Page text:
The water of the Jordan River, debilitated by waste and intensely utilized for agriculture, may finally become cleaner thanks to steps now being taken by the governments of Israel and Jordan.
The Environmental Protection Ministry and the Ministry for the Development of the Negev and Galilee are expected within weeks to submit a plan to the cabinet to allocate NIS 99 million to that very goal.
There has recently been a breakthrough in terms of regional cooperation on improving the Jordan's water, according to Gidon Bromberg, director of Friends of the Earth-Middle East. The group, consisting of Israelis, Jordanians and Palestinians, has successfully pressured their governments into acting to save the river.
Only 4 percent of the amount of water that flowed through the southern Jordan River 80 years ago still flows through it after Israel built a dam to hold back Kinneret water to benefit the National Water Carrier. Jordan and Syria, for their part, have built dams in recent years on the Yarmouk River, the Jordan's main tributary.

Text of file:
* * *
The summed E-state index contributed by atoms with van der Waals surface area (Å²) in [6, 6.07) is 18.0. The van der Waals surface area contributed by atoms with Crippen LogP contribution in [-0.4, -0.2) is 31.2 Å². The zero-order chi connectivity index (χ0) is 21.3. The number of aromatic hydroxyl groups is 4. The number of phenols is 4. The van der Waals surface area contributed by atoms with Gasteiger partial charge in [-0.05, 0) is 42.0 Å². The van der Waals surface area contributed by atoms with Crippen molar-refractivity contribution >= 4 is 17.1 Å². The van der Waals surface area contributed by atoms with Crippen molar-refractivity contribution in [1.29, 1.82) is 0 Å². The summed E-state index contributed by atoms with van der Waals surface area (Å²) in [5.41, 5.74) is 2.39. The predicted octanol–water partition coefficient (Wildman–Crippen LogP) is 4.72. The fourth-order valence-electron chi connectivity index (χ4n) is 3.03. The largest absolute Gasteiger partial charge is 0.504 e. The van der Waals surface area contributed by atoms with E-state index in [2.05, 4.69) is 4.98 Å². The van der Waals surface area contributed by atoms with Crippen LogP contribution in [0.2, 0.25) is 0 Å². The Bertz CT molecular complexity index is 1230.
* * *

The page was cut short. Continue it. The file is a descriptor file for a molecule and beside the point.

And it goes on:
Waste flows into the river from nearby communities and farms on both the Israeli and the Jordanian sides. A channel carrying saline water from springs in the Kinneret lake bed also leads to the Jordan. As a result, the Jordan has become polluted and sometimes has run nearly dry. This has damaged flora and fauna and threatens to ruin the traditional baptismal site of Kasr al-Yehud east of Jericho.
Initiatives to change this picture are coming from local bodies such as the Southern Jordan Drainage Authority and the Emek Hama'ayanot Regional Council in the Beit She'an area. These two agencies recently invited area residents to a public hearing where they presented their master plan for the river's rehabilitation.
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